Broken Social Scene
Forgiveness Rock Record
Broken Social Scene are an idea as much as they are a band - a collective band with no single direction and a lot of musicians, Forgiveness Rock Record sees them trim down the number to a more cohesive level, although there is never any doubt that the album is a stitched together affair. Coming at indie from the ecstatic, loosely melodic side, Broken Social Scene do provide the odd goosebump moment in their music, and occasionally a song breaks through the general drift around the various contributors' songs - here it is The Sweetest Kill, and Forced To Love: one, a lovely ballad, the other a very good indie song. It is still hard to recommend BSS to anyone who isn't already in their club. Forgiveness Rock Record is tight relative to their other work, but it is still a collection of ideas.
ACE rating 7/10
The Black Keys
The Black Keys have undergone so much experimentation since breaking through that it was inevitable that they would get to this point. Drummer Patrick Carney's side projects and label suggested a massively interesting musical brain, while guitarist Dan Auerbach's solo work took a sidestep from the thick bluesy funky rock that the pair broke through with.
That wonderful sludgy funk is still apparent on their sixth studio album, Brothers, as it becomes apparent that the soul rock of 70s America feeds the pair a delicious backdrop. Brothers, as a title, is meant to suggest that the pair still feel like a pair, despite their meanderings. What there is a lot less of is blues, although this sounds like the Attack and Release album if it had kept going at its departures from the 'sound'. There is falsetto, Booker T-like organ, Cream-like rock, and a whole lot of soul. The pair have one of the best modern musical legacies in the 5 albums to date, and Brothers proves it is built to last.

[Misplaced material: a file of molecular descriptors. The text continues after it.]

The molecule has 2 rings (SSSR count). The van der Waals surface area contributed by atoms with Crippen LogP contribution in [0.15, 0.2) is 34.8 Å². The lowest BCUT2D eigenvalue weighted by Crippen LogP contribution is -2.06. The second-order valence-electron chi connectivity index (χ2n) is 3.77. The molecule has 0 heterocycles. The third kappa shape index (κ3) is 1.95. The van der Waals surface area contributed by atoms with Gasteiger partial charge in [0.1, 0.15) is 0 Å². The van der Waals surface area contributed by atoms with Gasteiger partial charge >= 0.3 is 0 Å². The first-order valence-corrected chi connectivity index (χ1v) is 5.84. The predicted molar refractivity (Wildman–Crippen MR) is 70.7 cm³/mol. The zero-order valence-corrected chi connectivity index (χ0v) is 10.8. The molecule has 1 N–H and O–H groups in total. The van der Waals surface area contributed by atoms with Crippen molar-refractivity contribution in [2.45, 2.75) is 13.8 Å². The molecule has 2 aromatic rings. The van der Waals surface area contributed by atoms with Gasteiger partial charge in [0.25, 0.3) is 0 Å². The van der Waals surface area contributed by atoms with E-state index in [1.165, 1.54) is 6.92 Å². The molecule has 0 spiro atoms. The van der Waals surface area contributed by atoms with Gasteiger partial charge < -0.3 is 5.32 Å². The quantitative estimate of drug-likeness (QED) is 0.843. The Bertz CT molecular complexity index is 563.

ACE rating 9/10
Proof, if it were needed, that the UK is still prone to giving hype time to bands that manage only to show an interesting look and a hook. The shame here is that frontman, Darwin Deez, does have an interesting voice, and the band is capable of some Vampire Weekend-like spiky rhythms, and the occasional hook (singles Radar Detector and Constellations) that position them as a more electronic Julian Casablancas. The challenge is that there are dozens of great bands or artists in the same space: Kelley Stoltz, Devin Davis, Billy Harvey… (Who? Exactly…) This is a great record, taken in isolation - Deez is a better vocalist than Casablancas, and there is a good loose-limbed energy everywhere; the casiotone synths also seem perfect for what they're doing, the wittiness of the lyrics contributes. The shame would be if this debut were taken for more than what it is - a very interesting first go 'round - and expectations were changed because of that.
ACE rating 7/10